An Opinion Mining Approach for Drug Reviews in Spanish

An Opinion Mining Approach for Drug Reviews in Spanish

Karina Castro-Pérez (Tecnológico Nacional de México, Mexico & IT Orizaba, Mexico), José Luis Sánchez-Cervantes (CONACYT, Mexico & Instituto Tecnológico de Orizaba, Mexico), María del Pilar Salas-Zárate (Tecnológico Nacional de México, Mexico & ITS Teziutlán, Mexico), Maritza Bustos-López (Tecnológico Nacional de México, Mexico & Instituto Tecnológico de Orizaba, Mexico) and Lisbeth Rodríguez-Mazahua (Tecnológico Nacional de México, Mexico & Instituto Tecnológico de Orizaba, Mexico)
DOI: 10.4018/978-1-7998-4730-4.ch021
OnDemand PDF Download:
Available
$37.50
No Current Special Offers
TOTAL SAVINGS: $37.50

Abstract

In recent years, the application of opinion mining has increased as a boom and growth of social media and blogs on the web, and these sources generate a large volume of unstructured data; therefore, a manual review is not feasible. For this reason, it has become necessary to apply web scraping and opinion mining techniques, two primary processes that help to obtain and summarize the data. Opinion mining, among its various areas of application, stands out for its essential contribution in the context of healthcare, especially for pharmacovigilance, because it allows finding adverse drug events omitted by the pharmaceutical companies. This chapter proposes a hybrid approach that uses semantics and machine learning for an opinion mining-analysis system by applying natural-language-processing techniques for the detection of drug polarity for chronic-degenerative diseases, available in blogs and specialized websites in the Spanish language.
Chapter Preview
Top

Introduction

Opinion mining is an area of great importance for the coarse application that has, focuses on analyzing opinions, sentiments, evaluations, assessments, attitudes, and emotions of people towards entities such as products, services, organizations, individuals, problems, and events (Liu, 2012; Jiménez et al., 2018). This technique, emerged thanks to the accelerated growth of resources available on the web, a representative work of the application, in its beginnings, of opinion mining is the study of Das and Chen (2004) in which they found that, in the case of Amazon Inc., there were cumulatively 70,000 messages by the end of 1998 on Yahoo’s message board, and this had grown to about 750,000 messages by early 2004. The authors found that many of the messages from Amazon’s board offered favorable, pessimistic, confusing, and even spamming opinions, so in their study, they demonstrated the possibility of capturing sentiment by applying statistical language and natural language processing techniques. Thus, sentiment analysis, also known as opinion mining, began to take on relevance. Also, the availability of potential resources for analysis continued to grow exponentially, now through online review sites, shopping sites, and blogs, which increased the challenge of understanding people’s opinions, those opinions important to the decision-making process. Pang and Lee (2008) analyzed surveys of American adults, where they found that consumers reported being willing to pay 20% to 99% more for a 5-star item than a 4-star item in an online store, clearly identifying the importance of knowing other people’s opinions and feelings about a product.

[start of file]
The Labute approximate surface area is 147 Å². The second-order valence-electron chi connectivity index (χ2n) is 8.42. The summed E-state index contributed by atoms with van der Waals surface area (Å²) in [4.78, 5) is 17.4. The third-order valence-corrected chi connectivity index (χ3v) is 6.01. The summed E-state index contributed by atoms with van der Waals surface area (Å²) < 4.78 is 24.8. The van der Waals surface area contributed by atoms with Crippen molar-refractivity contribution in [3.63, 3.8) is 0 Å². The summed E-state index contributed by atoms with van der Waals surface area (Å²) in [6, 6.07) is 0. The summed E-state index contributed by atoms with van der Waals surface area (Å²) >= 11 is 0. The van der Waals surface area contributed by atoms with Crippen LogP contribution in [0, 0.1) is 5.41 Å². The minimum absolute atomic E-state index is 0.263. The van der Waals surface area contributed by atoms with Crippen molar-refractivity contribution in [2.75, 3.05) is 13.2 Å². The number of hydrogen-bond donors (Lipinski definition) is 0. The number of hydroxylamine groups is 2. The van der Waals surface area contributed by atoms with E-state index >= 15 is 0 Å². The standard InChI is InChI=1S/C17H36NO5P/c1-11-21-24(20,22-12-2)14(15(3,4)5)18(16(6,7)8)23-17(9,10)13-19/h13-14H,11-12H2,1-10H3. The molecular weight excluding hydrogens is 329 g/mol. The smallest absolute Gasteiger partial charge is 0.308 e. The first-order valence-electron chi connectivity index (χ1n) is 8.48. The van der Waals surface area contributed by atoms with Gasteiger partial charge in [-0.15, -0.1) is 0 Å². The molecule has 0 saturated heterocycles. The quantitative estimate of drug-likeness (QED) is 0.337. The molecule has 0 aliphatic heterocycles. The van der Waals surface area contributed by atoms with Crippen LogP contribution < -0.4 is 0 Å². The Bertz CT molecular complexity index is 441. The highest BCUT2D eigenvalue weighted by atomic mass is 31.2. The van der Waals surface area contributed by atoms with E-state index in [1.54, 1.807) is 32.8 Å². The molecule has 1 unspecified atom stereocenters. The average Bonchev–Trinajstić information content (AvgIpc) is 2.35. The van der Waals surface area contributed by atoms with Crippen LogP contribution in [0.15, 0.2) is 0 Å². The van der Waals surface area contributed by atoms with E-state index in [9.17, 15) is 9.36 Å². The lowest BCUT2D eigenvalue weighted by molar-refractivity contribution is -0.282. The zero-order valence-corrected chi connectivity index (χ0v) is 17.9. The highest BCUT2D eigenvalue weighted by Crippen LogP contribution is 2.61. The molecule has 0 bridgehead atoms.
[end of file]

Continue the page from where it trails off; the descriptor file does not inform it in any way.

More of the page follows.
It is noteworthy that opinion mining is not only applied for analysis in the consumption of goods and services; it has also been applied in the field of politics; generally, it recognized by the full range of applications it has at present. On the other hand, to implement opinion mining, it is necessary to use lexical resources that help to carry out sentiment classification. A widely known resource is SENTIWORDNET 3.0 (Baccianella et al., 2014) created for research purposes, which provides automatic annotation of all WORDNET synsets according to their degrees of positivity, negativity, and neutrality. The process presented by the authors consists of two steps,

  • 1)

    weak-supervision, semi-supervised learning step;

  • 2)

    a random-walk step, used to support sentiment classification in opinion mining.

Thus, the industry surrounding sentiment has grown due to the proliferation of analytics for commercial applications, as well as the exponential increase, in recent years, of social networks and video blogs accessed by millions of users, which generate large amounts of unstructured data. Given this fact, manual revision of data is not very feasible, as a consequence of the number of data continuously generated; therefore, it highlights the use and implementation of opinion mining in current systems (Liu, 2012).

Notwithstanding, opinion mining in the area of health care has increased because of the benefits provided for decision-making, one of the analyses that can be performed using this technique is pharmacovigilance, defined as the science and activities related to the detection, assessment, understanding, and prevention of adverse effects or any other drug-related problem (World Health Organization, 2015).

Complete Chapter List

Search this Book:
Reset